The Ottawa Journal from Ottawa,  · Page 11Click to view larger version
August 28, 1943

The Ottawa Journal from Ottawa, · Page 11

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The Ottawa Journal i
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Ottawa, Canada
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Saturday, August 28, 1943
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Page 11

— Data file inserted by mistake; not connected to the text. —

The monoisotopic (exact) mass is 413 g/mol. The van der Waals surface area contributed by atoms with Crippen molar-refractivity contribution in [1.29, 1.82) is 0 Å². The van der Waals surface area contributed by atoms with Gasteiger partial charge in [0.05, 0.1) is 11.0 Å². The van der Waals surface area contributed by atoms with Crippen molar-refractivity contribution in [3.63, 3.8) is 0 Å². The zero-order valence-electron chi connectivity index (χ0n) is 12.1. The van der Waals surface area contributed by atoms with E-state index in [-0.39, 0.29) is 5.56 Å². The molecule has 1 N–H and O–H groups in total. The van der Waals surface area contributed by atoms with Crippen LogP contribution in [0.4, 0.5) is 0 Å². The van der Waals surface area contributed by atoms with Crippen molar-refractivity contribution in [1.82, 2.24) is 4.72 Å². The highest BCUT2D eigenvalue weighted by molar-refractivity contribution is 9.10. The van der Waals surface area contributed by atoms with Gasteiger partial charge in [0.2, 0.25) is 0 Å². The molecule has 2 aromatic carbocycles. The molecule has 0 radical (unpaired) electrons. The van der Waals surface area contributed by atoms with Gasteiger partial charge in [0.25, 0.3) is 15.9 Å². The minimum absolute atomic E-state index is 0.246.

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I. 1 SATURDAY, AUGUST 28, 1943. THE OTTAWA JOURNAL i . . . . . . . AA Allies May Have Elusive Organizer Working in Italy NIW YORK, Aug. 24. (ONA) The name of Emilio Lussu is looming htrge In speculation on an Italian revolution - among Italy' exiles who think ij; high time he -' was Introduced to our public His whereabouts are unknown, other than that he is "spmewhere on the scene of action". He is preparing to return to Italy after twelve years abroad, carrying on the fight against Fascism. Lussu is leader of the, Italian action' party and of an organization which he founded, working with the Italian actionists, called Glustiziae Llberta (Justice and Liberty). These movements have a strong following inside Italy. The elusive Lussu was last heard of in Lisbon, after a flight from .the Nazis down through southern France to Marseille and across the Mediterranean to Casablanca. The British have assisted his movements, and have put at his disposal means of communication with other anti-Fascists. . - Italy under Mussolini became a dangerous place for Lussu in the . early twenties, , when he was WOLF IN MAN'S CLOTHING By MIGNON G. CHAPTER 42. "But why is Anna with Drue?" "Are you sure that Anna went with her?" asked Peter. "I'm not sure of anything", answered Craig, and pushed away the bottle of ammonia. He lapsed into deep thought. ' : I broke the brief spell by re-' marking, "You ought to have told Drue you wanted her to- stay. Instead, you asked Alexia to marry you." "Alexia said no", declared Craig after a pause. , "Oh", said Peter. . Do you want Alexia to marry you?" I asked directly, and Craig said. after another pause, "No". I was staring at Craig and Peter was. too,, when Lieutenant Nugent returned. ' "I got a report on the Frederic Miller checks", he said abruptly. "Do you want to hear it?" Did we want to hear Peter's rather large ears stretched another fraction, of an inch and Craig snapped, "What'd you find outTT "Frederic Miller", said Nugent, "was a member of a New Jersey bund. He lived in Newark, for a time; also in New York. Sometime during the Fall , of 1938 he disappeared. Probably feared that the F.B.I. were, after the bunds. At any rate he disappeared and covered his tracks pretty thoroughly. The checks were credited to the account' of a Newark bank. The account was closed before he left the country, which is what they believe he did. They will investigate further." . ' Craig asked, "Were there - any pictures of Miller?" "Nd. But they "said they'd be able to find somebody who could identify him." t Then Mr. Brent was helping the bund", said Peter. Presumably. Unless Miller used the money himself." "But don't they know anything (else about Frederic Miller?" asked Craig. ."No", .said Nugent. "He was just one of the bund; all3 of its leaders were kept under pretty close scrutiny when Hitler started things. Of course, the name, Frederic Miller might have been assumed -an alias.". "Trouble is that there's nobody , around here who could be Fred--eric Miller", mused Craig. "And if there were", said Peter, "why should he murder Mr. Brent? And Dr. Chivery?" "The checks bring him into it", suggested Nugent. "If I knew how, the case might be solved swiftly. - And again", he added, "it might not. But if It were an assumed name it could be anyone. You, Brent. Or you, Huber. Or Nicky. Or even a woman . . . It might even be you. Miss Keate." "Well, it isn't, You can check my history if you want to." "Thank . you", 1 said Nugent coolly; "I have." "But it couldn't be a woman", cried Peter. "Remember", said the state trooper lieutenant, "there's only the name, and , the checks. Women have managed to assume a man's name before now. As to that, it has often struck me that Mrs. Brent and her brother might easily exchange identities. Especially considering the way she wears her hair." . There was another silence until Peter exclaimed, in a rather stunned way, "Gosh!" And Craig yawned. " "I've checked on everybody", asserted Nugent. "Insofar as I could. - But Frederic Miller could have had an existence in name only for some time. However, there's another thing that has just come out: The gloves that were found one beside Chivery and the other in Anna's room were sold to. your father. He bought them at the little shop in the village the day of the attack upon you. Brent." ? . , "Oh", said Craig, "I suppose you want me to tell you why he shot me." Peter whirled and cried, "He shotyou!" Craig' took a long breath.' "I saw his hand with the glove on it I suppose he he got the gloves so his fingerprints wouldn't appear on the. gun. But I don't think he meant to kill me; in fact, I think he believed me to" be somebody else." " "Who"? asked Nugent. ' ."I don't know", said Craig slowly. "I've thought and thought and X don't know who. It was dusk; my father's eyesight was failing somewhat, although he'd never admit it. I was talking to Alexia, as I told you! then she west back to the house and I X I . ' . opposing the ruthless totalitarian ism of Fascism as r .Sardinian deputy In the Italian Parliament In 1825 Fascist gunmen attacked Lussu's home, and he shot it out, killing one of the assailants. He was acquitted in. a court room but was railroaded by the Fascists to the "Devil's Island" of Lipari. He was a popular figure, having; distinguished himself as an Italian officer in the last war, and commanded a wide circle of sym pathizers among high and- low classes. He came of well-to-do land owners of Sassartv. Lussu escaped from Lipari and In company of Carlo,. Rosselll, founder of Italian Action, , and Fausto Nltti, nephew of the for--mer Prime Minister Nltti, reached France in 1931: He and Rosselll . organized the 1 struggle against Fascism, and when Rosselll was killed by assassins in Paris,. Lussu assumed sole leadership. : ... Lussu became a legendary fig-ure in Italy through- the years when all political opposition to Fascism was . conducted furtive ly in the underground. He favors decentralization of Italian gov ernmental power. .'. y a. - EBERHART walked up and dovn for a little. Suddenly I saw the gloved hand showing behind the hedge, and I was pretty sure it was my father. There was something about him you know how it is a familiar line even when you can't see a person's face. And then the shot came.1 "Naturally the next day I wasn't going to explain It; I had sense enough, even under '. the drugs Claud gave me, to know that There was no reason for my father to shoot me.' So I knew there must be a mistake somewhere. That day I was too fuzzy with drugs 'to think . clearly. But I did think. I would tell Claud enough to put him on guard; he was devoted to my father and if my father told any one, he would have told Claud. think he did tell him; . and I think he told him why he shot at me; and I think that is why Claud managed to lose the bullet that he extracted. , It may have been why Claud himself was killed; he knew too . much." "Why .do you think your father shot you"? persisted Nugent "I tell you, it was a mistake. He thought I was someone else. had oa a lightish raincoat I had taken out of the hall closet X think it belonged to father; but anybody might have a light raincoat And we're all about the same height I mean Peter, and Nicky, and even Claud Chivery. In the dusk my father might nave easily mistaken one ' of us for the other." "But why would he shoot me?" gasped Peter. "I scarcely - knew him." - ' v - - "Why would he shoot anybody?" queried Nugent "Unless ft was a question' of shooting or being shot" ' , "Yes", agreed Craig. "That's what I thought later when father was killed." "You mean", said Peter, "that whoever he thought he was shooting when he shot at you was actually after your father?" "Yes. In other words, I think it was a question of self defence on my father's part Somebody :was after him' and he knew it and he thought, he'd get ' him first"' . . ' V Peter asked, "But why didn't he go to the police? All your father had to do was ask; for police protection. And whoever he meant to, shoot " --. "That's' the point", interrupted Craig. "Whatever the ' quarrel was, neither the murderer nor my father wanted to tell the police That s why I keep thinking , the Miller ; cheques come into the thing. My father would have hated exposure that he had given money- to the Bund. . He'd have done anything to prevent it; he was that kind of man." I said suddenly, "Alexia had the cheques. 'Alexia was in the garden just before your father shot you". "And . Alexia", added Nugent, "is very like Nicky and Nicky very like Alexia. How was she dressed that night. Brent? In slacks?- - ' 5You mean he might have seen her going to the garden, happened not to see her leave the garden and go back to the house, and thus he mistook me for Alexia?" queried Craig frowning. "Mmm, roughly', murmured the State Troop lieutenant "You are sure it was Alexia you talked to?" "Yes", said Craig. "And she wasn't wearing slacks. She had on a ToUfik dinner dress, I'm sure, and a long coat" . There was another silence during which I thought back to the times I'd seen Nicky and the times I'd seen Alexia and wondered whom I'd really seen Alexia in a checked coat and slacks, or Nicky. . I could fancy Alexia in Nicky's clothes and, at even a short distance, so like him that one would think It . was Nicky. But I couldnt somehow see Nicky in Alexia's trailing feminine clothes. Then- I saw that the whole question of alibis was threatened, at least so far as the twins' alibis went Wan it Nicky Beevem had seen coming from the meadow the previous afternoon or Alexia?. . "Why, that means, I burst out. "that it may have been Alexia in the meadow last night" ' "Exactly", said Nugent . "And of course there might have been another reason for your father thinking you were someone else, Brent If he were Jealous of her and had reason to believe that she liked some other man and had gone to the garden that evening to meet him . . . To Be Cenilnaed Daily. v Y, . WILLIAM IL STONEMAN, war correspondent of .the Chicago Daily News and The 'Evening Journal, has been awarded the Purple Heart decoration. -y War 25 Years Ago August 28, 1918. Germans retreated between the Scarpe and the So mine rivers, leaving 40 villages in French 'hands including Nesle and Cressy and Canadians in possession of Boiry-Notre Dame, Pelves and Croisilles; Australians advanced south ' to the Somme. August 29, 1918. Steady British pressure forced continuance of German retreat on the Somme front; New Zealand troops entered Bapaume and the French took Noyon and gained 'footing on the slopes of Mont St Simeon. Y In the same way that prize fighter depends pa hit legs, a modern assault fdrc&depends on the speed add skill of the Army Service Corps. Day .and night, with danger in the air, under foot and on every side, these fighter-drivers carry troops, ammunition, fqod, fuel, water and other , . Each member of Roosevelt Awards The Purple Heart To W. H. Stoneman The Purple Heart decoration has been awarded, to William H. Stoneman, war correspondent 'of the Chicago Dally News and The Evening Journal, who was wounded in the Tunisian- - campaign. The award was announced ' in Chicago on Saturday by the 6th service command of the army. ' The 6th service command was Instructed to forward the engraved Purple Heart to Stoneman, who is now on duty in London for the Chicago Daily News foreign service. The award was given by direction of President Roosevelt, and is to be presented "with appropriate ceremony". Stoneman was injured by a German pistol bullet when he drove to. the German front lines during a tank and infantry battle near Ousseltia, on the southern Tunisian front last Jan. 20. A volley of bullets hit the car and Stoneman dove to the . ground, wounded. Three German soldiers rushed to him and stood over him while he lay motionless on the ground. Y ' He recovered within V a few weeks and returned to the' battle front Of the wound, Stoneman said: "It was nothing but those were long minutes when the German soldiers stood over me." Stoneman . landed in Algiers with an invading force of American Rangers last November. He was with. the British army in Flanders in the Spring of 1940 and was "blasted out of ' Boulogne".. He covered the Ethiopian war in 1936. In 15 years as a foreign correspondent for . the Daily News he has covered a half-dozen European countries. . He was In Chicago in June on leave. ,. , ,""-- A-.y Z A r m . supplies from base to battle line. i .xi' 2. V iS ,i . y; ''. . , . around to find some way, anyvvr to deliver the the Corps is trained to handle his wJtK hirh j-, y truck or a gun with equal ease; to operate radio equip-V ment; to find his way through strange country by map, - ' 1 v ' - - J ' ' . by compass, or by the sun and'stars. In spite of mud, Into each of the thousands of miHtary vehicles which sand, mines, bombs-these soldiers drive onward with !U way from Ford of Canada assembly lines goes the their precious cargoes. Of such men, General Mont- work ?f ski"cJ tove specialists. Therug-gomery has said: "They always deliver the goods". P01 ve"d" we made and tested witH the When men of . the Army Service Corps meet' enemy opposition, they flash into action like "Indian fighters' in covered wagon days (see. illustration above). The IARGES T f RODUC E Ottawa Boys' Work Board Plans Service for Sept. 5 off Ottawa Boys' Work .Board has completed plans for a church service and camp fire for Sunday school boys on Sunday, Sept 8v Kurt Luneburg, secretary of the board, reports that the boys and leaders will conduct the morning service at Britannia United Church, Richmond Road, and will be the guests of Rev. Gordon F. Dangerfleld, .minister, and one of the popular senior leaders of Woodland Camp. Boys will meet at Dominion United Church, corner, Metcalfe and Queen streets at nine o'clock, and take the Britannia car to the New Orchard Road, hiking to the church for service at 11 o'clock. Following the service camp fires will, be lit and meals prepared and served in the accustomed Woodland Camp "maimer, boys bringing their own supplies. Hawthorne And Ramsay vllle. Twenty-two boys of the Hawthorne and Ramsayville Sunday schools greatly enjoyed a short holiday v camp at Shirley Bay under .'the- leadership of Carman H. Guest and Rev. John MacaskllL The program, included, a canoe trip, swimming under, the leadership of Bruce Smyth, talks at an evening camp fire by Edgar D. Hardy and R. J. Fraser, who were welcome visitors, and the morning worship services. Boys and leaders ,' appreciate the co-operation of Arnold Fraser, and members of his staff. Plans are being made for a more-extensive camp next Summer. 4 V iivj , ft 1 ;rG6?yu m i V' ;,Y , 7Y' . ;i two lead trucks swing into a roadbIockin"V fighting men scramble from the "protective vehicle' (Number 3 in a convoy) and pour hot lead from rifles, ' Brens, sub machine guns, anti-tank or anti-aircraft weapons.' With the drivers turn their must Mkuu are determined these Canadian-built machines will distinguish themselves under fire in the expert bands of the fighting Army Service Corps. y R S OF. M II 1 T ARY Chalmers and Dominion combined their Sunday School sessions during August Tried as an experiment in Summer Sunday Schools in city churches, with open sessions, the programs were greatly enjoyed. . A most interesting story In pictures formed the theme lest Sunday, with the account of a Korean boy, a student in Kwansel Gakuin College; Kobe, Japan (of which Rev. Dr. C. J. L. Bates, of Ottawa, was president for many years). Riding a bicycle with a Japanese boy following the New Year's service in the school, at a street intersection a speeding taxi-driver crashed into them. and both lads were killed. Rev. M..W. Whiting, a native of Ontario, on missionary work . in Japan for the United Church, and on the teaching staff of the col lege, in a letter . to Canadian, friends told the unusual sequel of that accident Y t The chauffeur escaped with a broken leg. The Korean boy's parents were Christian. Their friends gathered at the home and in the Japanese fashion presented gifts. '.Although poor, the parents refused s to use this' money for their own needs, giving half to place a. memorial in the college chapel and half to build a small church in their native Korean village. When the taxi company offered to compensate generously outside a court' the parents again refused, the father instead visiting the injured chauffeur in the hospital and bringing him. words of good cheer and forgiveness. The editor of the Osaka Asahi, Japanese newspaper with a million circulation, heard about the spirit of this , Korean workman i " 'AVI enemy pinned down; the remaining lorries "on a dime" and swing ucuiusc fura ui venial worxers V E HI C t E S IN THE BRITISH 1, ' "GERTIE, FROM BERLIN". whoseAxis broadcasts were heard by Allied forces in North Africa and Sicily, has been identified as Gertrude Hahn, 21, whose parents are naturalized VS. citizens. She returned ' to Berlin from Pittsburgh with her parents in 1938. and played it up with big headlines. The story was. told to the pupils of the Kobe Sunday School of which Mr, Whiting was superintendent, and a- large offering was made to complete the building of the Korean church. At Camp. ' Visiting the . old Woodland campsite and enjoying a pleasant week-end in the surrounding countryside with . its natural beauty, Don Campbell, Doug. Lapp, Ken Buckingham and John Trueman, 1943 tent leaders, went to the . Rupert United Church where they had participated in a service of the Woodland Boys' Campi "and were welcomed by Rev. F..W. Mitchinson and members of the congregation. while stuff X 7 If "CnadUn Industry must Imp pm dirtct lint if communicatUm with th world's hmttUfnntt $$ Canadisn tquipmtnt will wnthtm ti incruiit in batth wtrthinm m it incrtasa in quantity." EMPIRE Swiss Wives Get Shopping Over the Telephone BERNE, Switzerland, Aug. 28. -HONA) The Swiss housewife is now able to go to the telephone . and get her day's menu planned, to suit the changing market eon-' " ditions. - i - All she has to do Is dial '73430 7 and a dear feminine 'voice will Y dictate two menus, one for luocbj-- and one for dinner. 1 The voice will tell how long it-win take . . to prepare the meals and how to get the most out of available food. supplies under the - present ra- , tioning system. . v j The Swiss post and telegraph .1 administration and the Zurich ,. municipal gas company are ret sponsible, for the' Innovation, der. -signed to' help -the average Swiss ' middle class family of four cope "' with the bewildering problem of eating properly under, conditions ; -of rationing, food scarcity, and ex-orbitant prices. Living costs are' " " up 4a percent since August, 1839. Y Oramaphone- records are pre- Z pared one week in advance; the-;, menus are. composed by a board k of experts giving the most care- ' ful attention to the rationing situ-' ; a tlon and to nutritive values. ? Next Monday's telephone lunch menu will be vegetable soup, cabbage and barley, with sausage and boiled potatoes. For dinner the Swiss John Doe family will have, if it uses the dial: dlsbee, . -mixed apple and potato pulp, ' made a little tastier by putting slices ' of roasted bread on top; then coffee and milk with bread and whey cheese.' . nxueatn.